The award-winning chef behind Commander’s Palace chats with Leigh Crandall about how the Big Easy inspires his cooking, why the Southern city is the place to be these days, and where he likes to chow down when he’s not in the kitchen
Chef Tory McPhail vividly remembers one of his last days at culinary school in Seattle. “I asked my instructor for advice on where I should move to become a great chef,” he says. “He told me that if I really wanted to understand great flavor and cuisine, the only place I needed to go was New Orleans.” McPhail heeded this advice and nine years later, at just 28-years-old, found himself at the helm of one of the country’s most iconic restaurants, Commander’s Palace.
Located in the city’s Garden District since 1880, Commander’s Palace rose to prominence as one of the first restaurants in the city to combine the influences of Cajun and Creole cuisine. Chefs including Paul Prudhomme and Emeril Lagasse have made their names in its kitchen and in 2013 McPhail earned a James Beard Award for Best Chef in the South for his work here. Under his leadership, Commander’s has incorporated more modern cooking and plating techniques, while continuing to rely on the region’s farms, fish houses and bayous for the restaurant’s ingredients.
The concept of sourcing produce locally is nothing new in Louisiana, where some of the greatest geographical diversity in the country yields a wide variety of fruits, vegetables, fish and game, making farm-to-table cooking the standard practice for hundreds of years. “The goal is, if you kidnapped and blindfolded somebody, and then fed them a meal you’d want them to say ‘Hey, I must be in New Orleans.’ And you can’t do that if you’re buying produce from other places,” says McPhail.
This season, one of his favorite dishes at Commander’s is the Chicory Coffee Lacquered Quail, stuffed with spicy rice sausage and fire-roasted with a sauce made from fresh sugar cane syrup, French Market chicory coffee and whiskey. The resulting lacquer “is so deep and shiny, it looks like the coat of a 1969 Camaro,” he laughs.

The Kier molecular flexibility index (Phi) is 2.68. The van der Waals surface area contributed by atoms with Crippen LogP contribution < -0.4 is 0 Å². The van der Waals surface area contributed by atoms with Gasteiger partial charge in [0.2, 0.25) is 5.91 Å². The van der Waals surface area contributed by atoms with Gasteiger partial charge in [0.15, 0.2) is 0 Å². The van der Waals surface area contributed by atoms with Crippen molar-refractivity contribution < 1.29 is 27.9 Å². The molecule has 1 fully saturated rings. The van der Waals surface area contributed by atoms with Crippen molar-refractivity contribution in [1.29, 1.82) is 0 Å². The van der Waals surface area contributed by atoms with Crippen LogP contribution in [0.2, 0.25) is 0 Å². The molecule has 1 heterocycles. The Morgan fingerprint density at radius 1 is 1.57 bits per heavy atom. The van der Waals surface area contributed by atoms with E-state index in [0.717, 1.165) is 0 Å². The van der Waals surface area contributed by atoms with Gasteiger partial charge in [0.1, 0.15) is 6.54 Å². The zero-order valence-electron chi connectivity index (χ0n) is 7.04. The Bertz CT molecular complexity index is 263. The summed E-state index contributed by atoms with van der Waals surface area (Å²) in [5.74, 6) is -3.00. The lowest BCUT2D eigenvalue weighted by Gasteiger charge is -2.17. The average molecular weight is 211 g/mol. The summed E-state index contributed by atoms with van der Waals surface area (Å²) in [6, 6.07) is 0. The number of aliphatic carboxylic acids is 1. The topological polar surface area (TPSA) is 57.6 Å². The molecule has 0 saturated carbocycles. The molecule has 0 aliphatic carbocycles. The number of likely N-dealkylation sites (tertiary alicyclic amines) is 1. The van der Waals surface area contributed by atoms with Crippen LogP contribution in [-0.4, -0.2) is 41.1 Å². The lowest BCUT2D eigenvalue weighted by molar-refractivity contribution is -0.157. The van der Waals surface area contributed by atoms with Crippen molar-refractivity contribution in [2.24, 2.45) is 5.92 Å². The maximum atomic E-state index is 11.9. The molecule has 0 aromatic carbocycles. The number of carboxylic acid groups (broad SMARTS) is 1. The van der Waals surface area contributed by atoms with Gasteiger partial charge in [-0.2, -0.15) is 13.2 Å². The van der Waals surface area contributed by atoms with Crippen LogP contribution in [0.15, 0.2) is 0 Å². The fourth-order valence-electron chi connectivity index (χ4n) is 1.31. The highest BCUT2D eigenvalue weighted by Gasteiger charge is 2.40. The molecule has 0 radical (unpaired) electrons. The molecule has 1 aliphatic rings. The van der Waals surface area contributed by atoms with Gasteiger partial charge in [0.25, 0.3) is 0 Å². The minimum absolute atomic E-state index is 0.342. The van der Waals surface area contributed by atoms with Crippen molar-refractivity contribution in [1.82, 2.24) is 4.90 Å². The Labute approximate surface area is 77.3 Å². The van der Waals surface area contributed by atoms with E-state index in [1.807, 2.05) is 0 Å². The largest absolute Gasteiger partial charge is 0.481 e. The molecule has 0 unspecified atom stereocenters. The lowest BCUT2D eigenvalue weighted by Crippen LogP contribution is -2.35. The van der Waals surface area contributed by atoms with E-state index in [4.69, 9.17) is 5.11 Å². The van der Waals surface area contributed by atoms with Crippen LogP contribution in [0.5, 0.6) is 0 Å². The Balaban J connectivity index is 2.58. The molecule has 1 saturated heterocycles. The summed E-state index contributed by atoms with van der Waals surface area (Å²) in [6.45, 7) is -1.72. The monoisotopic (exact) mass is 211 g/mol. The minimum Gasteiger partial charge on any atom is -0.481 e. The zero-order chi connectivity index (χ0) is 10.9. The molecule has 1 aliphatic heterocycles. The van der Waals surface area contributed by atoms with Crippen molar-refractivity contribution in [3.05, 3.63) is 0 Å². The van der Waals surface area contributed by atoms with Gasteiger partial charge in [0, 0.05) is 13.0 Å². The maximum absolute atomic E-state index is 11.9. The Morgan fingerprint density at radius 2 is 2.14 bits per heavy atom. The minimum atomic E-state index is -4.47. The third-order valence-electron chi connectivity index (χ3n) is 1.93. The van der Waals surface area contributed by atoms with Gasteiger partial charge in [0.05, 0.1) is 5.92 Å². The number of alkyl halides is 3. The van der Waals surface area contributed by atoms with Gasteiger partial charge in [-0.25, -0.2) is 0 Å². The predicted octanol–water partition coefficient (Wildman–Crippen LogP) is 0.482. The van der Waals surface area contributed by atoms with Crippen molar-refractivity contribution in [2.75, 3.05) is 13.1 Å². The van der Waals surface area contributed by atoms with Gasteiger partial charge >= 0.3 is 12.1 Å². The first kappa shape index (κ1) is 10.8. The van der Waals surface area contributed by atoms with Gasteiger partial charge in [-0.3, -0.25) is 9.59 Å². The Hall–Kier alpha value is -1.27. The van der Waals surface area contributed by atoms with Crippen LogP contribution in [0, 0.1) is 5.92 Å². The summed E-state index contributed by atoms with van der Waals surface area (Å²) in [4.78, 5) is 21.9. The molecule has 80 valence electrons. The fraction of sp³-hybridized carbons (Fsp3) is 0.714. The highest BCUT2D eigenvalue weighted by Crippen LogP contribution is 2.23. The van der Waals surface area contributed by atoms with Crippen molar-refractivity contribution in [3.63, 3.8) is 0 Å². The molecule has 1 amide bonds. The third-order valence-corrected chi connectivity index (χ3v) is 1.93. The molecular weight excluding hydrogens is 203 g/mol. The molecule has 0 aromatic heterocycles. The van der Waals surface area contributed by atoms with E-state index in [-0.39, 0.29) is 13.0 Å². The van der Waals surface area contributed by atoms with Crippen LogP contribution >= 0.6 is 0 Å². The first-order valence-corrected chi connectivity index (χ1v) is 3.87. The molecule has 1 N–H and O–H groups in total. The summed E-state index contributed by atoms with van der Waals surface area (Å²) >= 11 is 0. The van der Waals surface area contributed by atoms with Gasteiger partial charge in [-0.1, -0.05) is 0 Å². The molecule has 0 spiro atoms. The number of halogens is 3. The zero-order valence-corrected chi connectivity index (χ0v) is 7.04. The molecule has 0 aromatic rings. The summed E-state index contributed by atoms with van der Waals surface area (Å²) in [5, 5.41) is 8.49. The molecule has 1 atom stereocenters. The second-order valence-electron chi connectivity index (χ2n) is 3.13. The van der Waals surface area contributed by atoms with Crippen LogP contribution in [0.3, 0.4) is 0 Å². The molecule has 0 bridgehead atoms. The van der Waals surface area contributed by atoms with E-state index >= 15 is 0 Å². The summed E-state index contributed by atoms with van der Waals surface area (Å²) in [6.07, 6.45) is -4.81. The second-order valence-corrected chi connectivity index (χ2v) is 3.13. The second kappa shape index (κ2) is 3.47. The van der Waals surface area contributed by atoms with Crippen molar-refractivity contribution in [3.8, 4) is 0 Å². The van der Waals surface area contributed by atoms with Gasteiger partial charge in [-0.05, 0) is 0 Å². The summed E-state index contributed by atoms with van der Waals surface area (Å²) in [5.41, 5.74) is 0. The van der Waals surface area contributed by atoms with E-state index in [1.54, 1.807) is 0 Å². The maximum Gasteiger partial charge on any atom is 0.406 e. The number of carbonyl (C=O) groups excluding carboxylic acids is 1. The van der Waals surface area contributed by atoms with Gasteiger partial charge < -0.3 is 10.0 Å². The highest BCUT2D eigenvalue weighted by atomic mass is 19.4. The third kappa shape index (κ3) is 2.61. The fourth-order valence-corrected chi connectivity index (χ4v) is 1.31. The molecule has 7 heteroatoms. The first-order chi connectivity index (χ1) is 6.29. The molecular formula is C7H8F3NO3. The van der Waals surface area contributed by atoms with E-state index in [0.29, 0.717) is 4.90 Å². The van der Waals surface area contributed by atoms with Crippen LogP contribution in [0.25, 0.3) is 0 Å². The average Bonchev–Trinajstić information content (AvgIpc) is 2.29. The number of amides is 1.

McPhail points to the rejuvenated spirit of New Orleans as one of his greatest inspirations in the kitchen. Since Hurricane Katrina’s devastating hit in 2005, “there are almost double the amount of restaurants there was nine years ago,” he says. “There’s a real groundswell of talent moving in, not just with restaurants, but other young professionals who have regenerated the city into the best version of itself. It’s an exciting time to be here.”
FOR CLASSIC NEW ORLEANS FARE: Bon Ton Café
“Bon Ton Café was one of the first spots to serve Cajun food in the city,” says McPhail. Housed in the historical 1840’s Natchez building on Magazine Street, the must-try house specialties include their Rum Ramsey cocktail adapted from a recipe from the early 1900’s, and the bread pudding with whiskey sauce and butter pecan ice cream. “They also do great versions of New Orleans classics like jambalaya and étouffée.”
FOR LUNCH: The Sammich
Commander’s Palace alum Mike Brewer opened The Sammich shop on Maple Street specializing in NOLA’s traditional sandwich, the po’boy. McPhail likes to order “a riff on a dish we do at the restaurant called shrimp and tasso,” with fried shrimp tossed in Crystal hot sauce beurre blanc with fried tasso ham, pickled okra and five pepper jelly piled on French bread. Save room for their small plates, which include heart-stoppers like duck fat fries and flash-fried escargot.
FOR DINNER: La Boca
“La Boca has a hip and buzzy vibe, and a beautiful list of red wines,” McPhail says about this Argentinian steakhouse in the Warehouse District. Start with the “Gaucho Plate” of house made chorizo, beef skewers, sweetbreads and empanadas, and save room for their panqueques de dulce de leche—crepes filled with caramelized condensed milk.
FOR DESSERT: Noodle & Pie
“Noodle and Pie does a fusion of Creole and Asian cooking and their daily desserts are fantastic,” says McPhail. Follow their homemade ramen topped with BBQ pork with a slice of bacon-bourbon apple pie, washed down with a glass of NOLA Hopitoulas IPA.
FOR DRINKS & LIVE MUSIC: The Spotted Cat & d.b.a.
“I don’t care how crowded it is, if you’re down on Frenchmen Street you have to go to the Spotted Cat,” says McPhail. “It’s like being in a time machine. Bands like the New Orleans Jazz Vipers dress in period costume, and people swing dance and spill into the street. It’s the quintessential New Orleans experience.” Next door at d.b.a., “you never know who is going to walk up on stage. I’ve seen Jimmy Buffet jump up and play a few songs, then go and drink at the bar with everyone else.”